Saturday, 25 October 2014

Beware of the foolishness of change for the sake of change

Change is great. We all love to see people try to improve things. Where would we be without adventurers and risk-takers? If you are in search of glory or wish to make a fortune, it obviously pays to be first. Nevertheless, during an economic depression, it can happen that early birds just get eaten first.

Prudence is crucially important


That does not mean that we should be sceptical about innovation, but only that, when money is tight, it is advisable to be extra careful. If you are running a business these days, you are probably watching your cash-flow like a hawk. Well done. My guess is that, right now, you need to make a major mistake like you need a hole in your head.

Managing a company in recession mode demands more of the ant than of the grasshopper in our souls. When the market recovers, there will be plenty of time for taking bold risks. In the meantime, a miser's frame of mind might be what you need to ensure business survival. In my view, in difficult times, one should keep in mind the following three principles:

Rationality is the way to happiness  
Go for the easy catch


If you are running a specialist service company in Minnesota, forget about the Chinese market for the moment. Chances are that you'll be able to detect better opportunities if you concentrate your attention on people next door. Transportation costs money and communication takes time. In times of deep economic trouble, I believe in focusing all efforts on the easiest markets and putting aside, temporarily, risky expansion ideas.
Consistency: The key to permanent stress relief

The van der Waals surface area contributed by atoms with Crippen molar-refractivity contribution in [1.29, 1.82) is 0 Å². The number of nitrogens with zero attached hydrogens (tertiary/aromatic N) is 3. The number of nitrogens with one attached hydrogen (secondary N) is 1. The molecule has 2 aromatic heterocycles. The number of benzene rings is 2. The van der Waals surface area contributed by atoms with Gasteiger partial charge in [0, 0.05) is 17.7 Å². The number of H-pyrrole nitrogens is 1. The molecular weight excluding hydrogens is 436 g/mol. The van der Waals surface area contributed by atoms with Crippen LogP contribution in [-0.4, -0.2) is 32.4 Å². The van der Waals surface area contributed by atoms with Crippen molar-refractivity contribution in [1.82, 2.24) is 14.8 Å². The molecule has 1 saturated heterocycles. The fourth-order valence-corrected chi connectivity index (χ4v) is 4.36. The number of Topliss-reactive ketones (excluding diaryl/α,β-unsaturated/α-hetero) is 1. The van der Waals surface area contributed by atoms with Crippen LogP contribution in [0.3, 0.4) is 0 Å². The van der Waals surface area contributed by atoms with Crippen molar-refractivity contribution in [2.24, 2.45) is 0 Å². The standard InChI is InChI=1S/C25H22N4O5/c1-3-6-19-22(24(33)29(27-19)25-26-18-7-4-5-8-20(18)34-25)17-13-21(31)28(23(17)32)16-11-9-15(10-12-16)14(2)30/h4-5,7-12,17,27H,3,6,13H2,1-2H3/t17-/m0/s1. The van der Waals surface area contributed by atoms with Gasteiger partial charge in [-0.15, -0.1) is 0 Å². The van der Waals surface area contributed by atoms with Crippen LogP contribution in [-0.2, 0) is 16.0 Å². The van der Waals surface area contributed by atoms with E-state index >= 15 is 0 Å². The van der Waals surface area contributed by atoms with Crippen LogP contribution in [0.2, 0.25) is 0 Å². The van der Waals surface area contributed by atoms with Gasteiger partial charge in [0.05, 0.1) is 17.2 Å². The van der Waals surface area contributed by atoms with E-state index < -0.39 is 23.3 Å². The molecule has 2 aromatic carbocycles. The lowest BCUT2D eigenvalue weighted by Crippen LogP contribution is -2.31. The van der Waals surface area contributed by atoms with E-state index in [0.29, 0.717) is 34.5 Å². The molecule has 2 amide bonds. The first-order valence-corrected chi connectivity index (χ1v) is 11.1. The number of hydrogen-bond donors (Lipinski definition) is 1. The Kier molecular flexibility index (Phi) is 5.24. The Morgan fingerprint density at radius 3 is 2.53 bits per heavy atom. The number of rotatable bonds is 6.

Deliver high-quality work


If you are delivering services, such as painting houses, what level of quality should you try to achieve? How often do you give grounds of complaint to your customers? If your answer is never, you are doing great. If not, that might be good news as well. Quality improvements, as perceived by customers, often involve negligible costs for business. Delivering impeccable quality saves you money. For this reason, during an economic recession, I wouldn't recommend launching new products with potential quality problems that might take you down beyond hope of recovery.
The 10 Principles of Rational Living
Spend money wisely


An economic recession blurs the line between fixed and variable costs, production and overhead. When money is tight, you need to take immediate decisions about where your cash is going. Evaluating every expenditure as an investment is a technique that brings about outstanding results. Is your inventory going to make you a profit within the next two months? Which steps of your process could be eliminated without negative impact for customers? In periods of crisis, one should eliminate investments in new technologies with long payback periods, since they might eat up the cash that you need to survive right now.

When you look around and see people going bankrupt, it is not unwise to become risk-shy. Before you explore new countries, take a walk down the street. Before you invest in new technology, make sure that you can afford it. Before you take additional cargo, stabilize your ship. One day, hopefully soon, the storm will be over and we will be able to go back to plain sailing, bold innovation, and massive expansion.